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Lessons From Cats With Asthma

For the 15 million Americans who suffer from asthma, being in the presence of a cat can make their symptoms worse. Strangely enough, some doctors believe that cats may lead them to a cure. CBS News Correspondent Eric Engberg reports.

Mercedes Deck has suffered from asthma since she was a baby. "It's frightened me, because it's like you can't get enough breath," Deck says.

What troubles doctors like James Baraniuk is that the numbers of people suffering from asthma are increasing. Asthma cases are up by nearly 70 percent, and are particularly increasing among children, especially among those who spend a great deal of time indoors where they are surrounded by dust mites, refiltered air and, all too often, a pet cat.

"The cat licks its skin, licks its fur, and the saliva and the skin proteins become the dander," Dr. Baraniuk explains. "That will flake off as the cat runs around through the rest of the day, and then these flakes will fly all over the place."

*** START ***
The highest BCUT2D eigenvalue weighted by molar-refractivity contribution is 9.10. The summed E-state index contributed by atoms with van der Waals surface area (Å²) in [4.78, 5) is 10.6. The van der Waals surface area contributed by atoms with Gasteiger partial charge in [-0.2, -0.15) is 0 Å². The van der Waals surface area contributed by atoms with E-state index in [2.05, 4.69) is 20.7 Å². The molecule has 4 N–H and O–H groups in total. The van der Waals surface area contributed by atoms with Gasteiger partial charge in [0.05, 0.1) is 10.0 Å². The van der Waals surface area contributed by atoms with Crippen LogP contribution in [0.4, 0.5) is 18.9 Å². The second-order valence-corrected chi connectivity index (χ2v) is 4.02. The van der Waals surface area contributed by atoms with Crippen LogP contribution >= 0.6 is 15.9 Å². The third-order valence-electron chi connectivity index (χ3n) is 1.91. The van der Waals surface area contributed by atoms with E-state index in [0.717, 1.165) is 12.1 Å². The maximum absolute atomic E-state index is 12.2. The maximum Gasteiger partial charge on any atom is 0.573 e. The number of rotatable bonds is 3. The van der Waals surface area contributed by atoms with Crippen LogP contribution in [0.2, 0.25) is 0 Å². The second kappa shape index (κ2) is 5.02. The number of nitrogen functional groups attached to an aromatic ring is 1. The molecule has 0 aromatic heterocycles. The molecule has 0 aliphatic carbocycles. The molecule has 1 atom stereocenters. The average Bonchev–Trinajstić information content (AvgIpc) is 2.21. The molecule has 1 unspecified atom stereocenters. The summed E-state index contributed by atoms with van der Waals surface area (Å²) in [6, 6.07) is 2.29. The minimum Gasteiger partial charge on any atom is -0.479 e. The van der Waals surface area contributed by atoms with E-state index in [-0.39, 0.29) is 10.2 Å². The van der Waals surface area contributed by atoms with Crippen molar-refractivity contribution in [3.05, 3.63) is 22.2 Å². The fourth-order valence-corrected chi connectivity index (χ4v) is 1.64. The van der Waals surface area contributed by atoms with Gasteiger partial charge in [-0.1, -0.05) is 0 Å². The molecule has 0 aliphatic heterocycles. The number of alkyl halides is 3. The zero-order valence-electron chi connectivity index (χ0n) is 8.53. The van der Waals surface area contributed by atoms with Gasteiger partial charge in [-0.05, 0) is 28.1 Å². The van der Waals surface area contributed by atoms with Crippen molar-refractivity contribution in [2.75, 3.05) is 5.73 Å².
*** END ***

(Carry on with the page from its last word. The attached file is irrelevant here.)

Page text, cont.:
However, medical researchers say the cat is in a unique position to help humans understand what triggers asthma.

"Of all the species that have been used to try to understand asthma in people, there is only one animal besides the human being that develops asthma naturally. And it turns out, it's the cat," says Dr. Phil Padrid of the University of Chicago.

Asthmatic cats show the same symptoms as humans -- wheezing, shortness of breath, and coughing. But only in the last five years, because of new tools for studying cells, have researchers begun to study cats in earnest.

"The X-rays that we see with cats with asthma are very similar actually to the X-rays of people," says Dr. Padrid. "And they have a very similar response to therapeutic drugs, as do people with asthma."

Padrid shares his laboratory with what he calls "fellow researchers" -- cats with asthma. He studies them to better understand the disease itself and how it reacts to promising treatments. He hopes the treatments may one day help asthma sufferers.

That day couldn't come too soon for Gwendolyn Deck, who has watched helplessly as her daughter struggled to breathe. "It's nothing to joke about," she says. "And parents, if they have any kids and they have it, stay close by them because they're not promised to us. Because in the blink of an eye they could be gone."

Last year, more than 5,000 Americans died from asthma. A cure is not yet in sight, but researchers are hoping their furry little friends will lead the way.

Reported By Eric Engberg

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